The Power of Relaxation

September 7, 2016

Article written by Galen Wetzell, DPT

galenWetzell1The new school year. The upcoming Holiday season. The Minnesota Vikings. What do these things all have in common? They all add stress to our lives in varying degrees. We are always encountering stress in our day-to-day lives, and for the most part, people learn ways to effectively deal with stress. However, I am often surprised when I ask patients if stress plays a role in their symptoms and they answer yes. Poorly managed stress has a way of finding a person’s weak spot and bringing it to their attention. Whether it is increased muscle tension in one’s jaw, shoulders, or low back, poorly managed stress will almost always have some sort of physical or bodily manifestation. 

One of the most effective strategies for managing stress is to practice relaxation. In this context, relaxation is more than just lounging on the couch after work and watching TV. Shortly, I will describe for you a few quick and effective ways to practice relaxation, but first, let’s discuss some of the health benefits of relaxation. Research has shown that the benefits of practicing daily relaxation include boosting one’s immune system, lowering risk for heart disease, lowering risk for depression, improving memory, decreasing muscle tension, and improving one’s ability to cope with chronic pain. Some people may argue that the flip-side of these benefits is that unmanaged stress can have the opposite and negative effect on any or all of these areas. For example, if you are a person with chronic pain and don’t learn to manage your stress well, the increased stress can make your pain worse. 

So how does one begin practicing relaxation in this context of health and wellness? The simplest way to get started is to turn your full attention to your breath. Begin by taking several deep breaths in and out, and focus on feeling all aspects of each breath. Notice the difference in the temperature of the air as it passes in and out. Feel the expansion and retraction of your abdomen and chest wall. Repeat. In as few as 3 good breaths, people are often amazed how much more relaxed and more calm their bodies can feel. Of course you can practice this for longer periods of time and for more breaths, but knowing that you can do something positive for yourself in a short period of time wherever you are, is a very powerful realization and skill to have. No equipment to buy. No gym membership needed. Your breath is with you wherever you go.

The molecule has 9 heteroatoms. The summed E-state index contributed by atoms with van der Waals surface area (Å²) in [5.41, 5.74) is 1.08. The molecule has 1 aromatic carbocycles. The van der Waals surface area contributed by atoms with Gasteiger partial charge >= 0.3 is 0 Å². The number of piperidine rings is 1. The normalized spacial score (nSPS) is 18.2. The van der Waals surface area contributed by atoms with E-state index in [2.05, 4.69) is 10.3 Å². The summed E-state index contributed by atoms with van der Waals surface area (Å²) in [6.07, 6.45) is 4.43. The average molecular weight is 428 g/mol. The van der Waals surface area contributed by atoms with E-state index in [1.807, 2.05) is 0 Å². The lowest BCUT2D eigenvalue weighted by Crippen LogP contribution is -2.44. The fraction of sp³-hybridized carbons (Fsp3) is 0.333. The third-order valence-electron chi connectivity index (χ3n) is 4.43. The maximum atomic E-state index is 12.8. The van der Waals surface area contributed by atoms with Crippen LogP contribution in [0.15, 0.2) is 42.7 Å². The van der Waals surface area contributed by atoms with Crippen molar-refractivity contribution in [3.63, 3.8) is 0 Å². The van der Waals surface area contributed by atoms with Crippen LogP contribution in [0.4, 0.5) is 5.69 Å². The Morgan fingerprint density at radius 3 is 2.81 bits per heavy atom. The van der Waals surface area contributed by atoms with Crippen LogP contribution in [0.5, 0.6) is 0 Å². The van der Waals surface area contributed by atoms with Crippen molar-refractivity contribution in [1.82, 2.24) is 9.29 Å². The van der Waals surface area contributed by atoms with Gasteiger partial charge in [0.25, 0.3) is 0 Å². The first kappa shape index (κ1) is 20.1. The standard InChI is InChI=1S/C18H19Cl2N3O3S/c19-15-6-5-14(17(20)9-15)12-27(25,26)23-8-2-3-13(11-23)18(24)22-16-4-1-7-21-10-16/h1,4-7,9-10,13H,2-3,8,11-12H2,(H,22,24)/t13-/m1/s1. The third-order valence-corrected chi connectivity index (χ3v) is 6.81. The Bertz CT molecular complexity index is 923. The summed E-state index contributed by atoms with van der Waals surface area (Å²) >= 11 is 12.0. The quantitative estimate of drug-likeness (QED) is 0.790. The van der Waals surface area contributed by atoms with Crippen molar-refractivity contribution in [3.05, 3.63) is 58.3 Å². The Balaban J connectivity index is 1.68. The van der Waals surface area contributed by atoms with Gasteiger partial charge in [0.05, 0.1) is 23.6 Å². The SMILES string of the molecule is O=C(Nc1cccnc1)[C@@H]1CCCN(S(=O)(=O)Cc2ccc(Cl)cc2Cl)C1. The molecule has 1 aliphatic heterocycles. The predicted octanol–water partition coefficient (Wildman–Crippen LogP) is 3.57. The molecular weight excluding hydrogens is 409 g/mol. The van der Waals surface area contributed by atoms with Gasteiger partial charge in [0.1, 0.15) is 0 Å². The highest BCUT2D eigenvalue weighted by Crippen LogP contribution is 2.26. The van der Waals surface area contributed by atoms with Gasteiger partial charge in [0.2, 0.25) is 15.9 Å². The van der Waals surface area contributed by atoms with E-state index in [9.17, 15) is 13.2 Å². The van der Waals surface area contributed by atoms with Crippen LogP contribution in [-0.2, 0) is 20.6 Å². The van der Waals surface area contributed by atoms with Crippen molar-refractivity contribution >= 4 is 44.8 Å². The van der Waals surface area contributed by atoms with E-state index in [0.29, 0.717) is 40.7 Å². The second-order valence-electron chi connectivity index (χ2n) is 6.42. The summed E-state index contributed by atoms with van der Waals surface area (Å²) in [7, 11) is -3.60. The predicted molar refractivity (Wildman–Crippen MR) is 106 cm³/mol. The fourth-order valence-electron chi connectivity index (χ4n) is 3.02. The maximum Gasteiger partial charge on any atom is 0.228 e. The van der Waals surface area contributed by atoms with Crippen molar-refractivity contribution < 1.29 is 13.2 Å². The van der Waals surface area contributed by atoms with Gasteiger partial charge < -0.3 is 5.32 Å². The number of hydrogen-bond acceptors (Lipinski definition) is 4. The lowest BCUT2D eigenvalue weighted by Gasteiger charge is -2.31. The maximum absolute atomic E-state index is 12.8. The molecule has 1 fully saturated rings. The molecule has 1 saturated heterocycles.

There are many other ways to practice relaxation. Believe it or not, a great resource for many guided relaxations is on YouTube. Here are a few to get you started: -8 minutes to calm -Autogenic relaxation -Pain management meditation 

Note: The pain management meditation is often quite helpful for those experiencing chronic or acute pain, but of course, should never be substituted for appropriate medical care. 

So give it a try. Next time you are feeling stressed out or overwhelmed, take a moment, perhaps short or long, and practice engaging in relaxation. Your body and mind will thank you.

8 minutes to calm

Autogenic relaxation

Pain management meditation

Note: The pain management meditation is often quite helpful for those experiencing chronic or acute pain, but of course, should never be substituted for appropriate medical care.

So give it a try. Next time you are feeling stressed out or overwhelmed, take a moment, perhaps short or long, and practice engaging in relaxation. Your body and mind will thank you.